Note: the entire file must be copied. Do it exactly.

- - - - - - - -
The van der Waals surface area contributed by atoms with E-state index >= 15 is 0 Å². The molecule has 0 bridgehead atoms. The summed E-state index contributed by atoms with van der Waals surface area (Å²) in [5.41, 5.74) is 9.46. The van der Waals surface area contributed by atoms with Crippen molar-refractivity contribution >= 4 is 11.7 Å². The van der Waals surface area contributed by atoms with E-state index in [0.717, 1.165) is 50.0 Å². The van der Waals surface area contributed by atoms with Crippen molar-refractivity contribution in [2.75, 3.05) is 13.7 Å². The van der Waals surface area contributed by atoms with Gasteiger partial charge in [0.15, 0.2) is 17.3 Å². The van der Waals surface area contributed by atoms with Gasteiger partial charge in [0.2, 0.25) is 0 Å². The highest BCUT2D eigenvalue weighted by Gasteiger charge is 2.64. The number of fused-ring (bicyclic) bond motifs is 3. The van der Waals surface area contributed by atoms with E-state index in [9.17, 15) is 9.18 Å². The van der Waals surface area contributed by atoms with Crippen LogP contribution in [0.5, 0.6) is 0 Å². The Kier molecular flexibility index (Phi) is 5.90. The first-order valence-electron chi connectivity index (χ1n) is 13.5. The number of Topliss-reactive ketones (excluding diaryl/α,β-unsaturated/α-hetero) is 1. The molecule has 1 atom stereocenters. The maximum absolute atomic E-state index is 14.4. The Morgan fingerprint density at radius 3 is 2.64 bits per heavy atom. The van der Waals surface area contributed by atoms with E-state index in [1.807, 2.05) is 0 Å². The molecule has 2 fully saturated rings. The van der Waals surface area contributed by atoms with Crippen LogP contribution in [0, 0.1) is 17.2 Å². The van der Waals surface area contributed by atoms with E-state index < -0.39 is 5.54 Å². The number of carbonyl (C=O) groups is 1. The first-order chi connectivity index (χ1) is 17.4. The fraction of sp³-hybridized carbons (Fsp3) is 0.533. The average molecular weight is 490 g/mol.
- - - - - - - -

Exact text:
The van der Waals surface area contributed by atoms with E-state index >= 15 is 0 Å². The molecule has 0 bridgehead atoms. The summed E-state index contributed by atoms with van der Waals surface area (Å²) in [5.41, 5.74) is 9.46. The van der Waals surface area contributed by atoms with Crippen molar-refractivity contribution >= 4 is 11.7 Å². The van der Waals surface area contributed by atoms with E-state index in [0.717, 1.165) is 50.0 Å². The van der Waals surface area contributed by atoms with Crippen molar-refractivity contribution in [2.75, 3.05) is 13.7 Å². The van der Waals surface area contributed by atoms with Gasteiger partial charge in [0.15, 0.2) is 17.3 Å². The van der Waals surface area contributed by atoms with Gasteiger partial charge in [0.2, 0.25) is 0 Å². The highest BCUT2D eigenvalue weighted by Gasteiger charge is 2.64. The number of fused-ring (bicyclic) bond motifs is 3. The van der Waals surface area contributed by atoms with E-state index in [9.17, 15) is 9.18 Å². The van der Waals surface area contributed by atoms with Crippen LogP contribution in [0.5, 0.6) is 0 Å². The Kier molecular flexibility index (Phi) is 5.90. The first-order valence-electron chi connectivity index (χ1n) is 13.5. The number of Topliss-reactive ketones (excluding diaryl/α,β-unsaturated/α-hetero) is 1. The molecule has 1 atom stereocenters. The maximum absolute atomic E-state index is 14.4. The Morgan fingerprint density at radius 3 is 2.64 bits per heavy atom. The van der Waals surface area contributed by atoms with E-state index in [1.807, 2.05) is 0 Å². The molecule has 2 fully saturated rings. The van der Waals surface area contributed by atoms with Crippen LogP contribution in [0, 0.1) is 17.2 Å². The van der Waals surface area contributed by atoms with E-state index < -0.39 is 5.54 Å². The number of carbonyl (C=O) groups is 1. The first-order chi connectivity index (χ1) is 17.4. The fraction of sp³-hybridized carbons (Fsp3) is 0.533. The average molecular weight is 490 g/mol.